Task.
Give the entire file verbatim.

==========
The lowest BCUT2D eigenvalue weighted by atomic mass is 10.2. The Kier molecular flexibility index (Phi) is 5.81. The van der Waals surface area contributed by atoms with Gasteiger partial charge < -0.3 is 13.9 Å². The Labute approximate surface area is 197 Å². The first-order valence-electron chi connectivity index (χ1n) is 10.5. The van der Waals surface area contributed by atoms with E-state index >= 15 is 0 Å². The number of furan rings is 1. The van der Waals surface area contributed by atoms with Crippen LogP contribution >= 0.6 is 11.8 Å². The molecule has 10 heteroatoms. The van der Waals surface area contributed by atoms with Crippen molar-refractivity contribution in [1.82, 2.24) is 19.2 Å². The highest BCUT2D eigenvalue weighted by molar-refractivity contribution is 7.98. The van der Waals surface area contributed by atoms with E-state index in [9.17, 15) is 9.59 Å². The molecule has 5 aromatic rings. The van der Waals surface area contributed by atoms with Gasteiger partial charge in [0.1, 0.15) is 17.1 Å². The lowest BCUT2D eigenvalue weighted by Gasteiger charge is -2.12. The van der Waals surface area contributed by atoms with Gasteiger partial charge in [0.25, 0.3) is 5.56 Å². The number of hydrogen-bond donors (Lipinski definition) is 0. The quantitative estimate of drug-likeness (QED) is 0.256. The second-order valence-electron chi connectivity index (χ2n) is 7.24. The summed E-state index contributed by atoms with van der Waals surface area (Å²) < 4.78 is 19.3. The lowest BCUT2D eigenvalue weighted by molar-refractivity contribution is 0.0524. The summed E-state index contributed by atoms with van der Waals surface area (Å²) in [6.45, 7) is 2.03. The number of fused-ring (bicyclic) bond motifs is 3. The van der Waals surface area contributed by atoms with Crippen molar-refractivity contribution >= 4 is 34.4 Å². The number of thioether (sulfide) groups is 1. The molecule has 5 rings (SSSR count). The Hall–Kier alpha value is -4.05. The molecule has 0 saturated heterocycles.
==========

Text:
The lowest BCUT2D eigenvalue weighted by atomic mass is 10.2. The Kier molecular flexibility index (Phi) is 5.81. The van der Waals surface area contributed by atoms with Gasteiger partial charge < -0.3 is 13.9 Å². The Labute approximate surface area is 197 Å². The first-order valence-electron chi connectivity index (χ1n) is 10.5. The van der Waals surface area contributed by atoms with E-state index >= 15 is 0 Å². The number of furan rings is 1. The van der Waals surface area contributed by atoms with Crippen LogP contribution >= 0.6 is 11.8 Å². The molecule has 10 heteroatoms. The van der Waals surface area contributed by atoms with Crippen molar-refractivity contribution in [1.82, 2.24) is 19.2 Å². The highest BCUT2D eigenvalue weighted by molar-refractivity contribution is 7.98. The van der Waals surface area contributed by atoms with E-state index in [9.17, 15) is 9.59 Å². The molecule has 5 aromatic rings. The van der Waals surface area contributed by atoms with Gasteiger partial charge in [0.1, 0.15) is 17.1 Å². The lowest BCUT2D eigenvalue weighted by Gasteiger charge is -2.12. The van der Waals surface area contributed by atoms with Gasteiger partial charge in [0.25, 0.3) is 5.56 Å². The number of hydrogen-bond donors (Lipinski definition) is 0. The quantitative estimate of drug-likeness (QED) is 0.256. The second-order valence-electron chi connectivity index (χ2n) is 7.24. The summed E-state index contributed by atoms with van der Waals surface area (Å²) < 4.78 is 19.3. The lowest BCUT2D eigenvalue weighted by molar-refractivity contribution is 0.0524. The summed E-state index contributed by atoms with van der Waals surface area (Å²) in [6.45, 7) is 2.03. The number of fused-ring (bicyclic) bond motifs is 3. The van der Waals surface area contributed by atoms with Crippen molar-refractivity contribution >= 4 is 34.4 Å². The number of thioether (sulfide) groups is 1. The molecule has 5 rings (SSSR count). The Hall–Kier alpha value is -4.05. The molecule has 0 saturated heterocycles.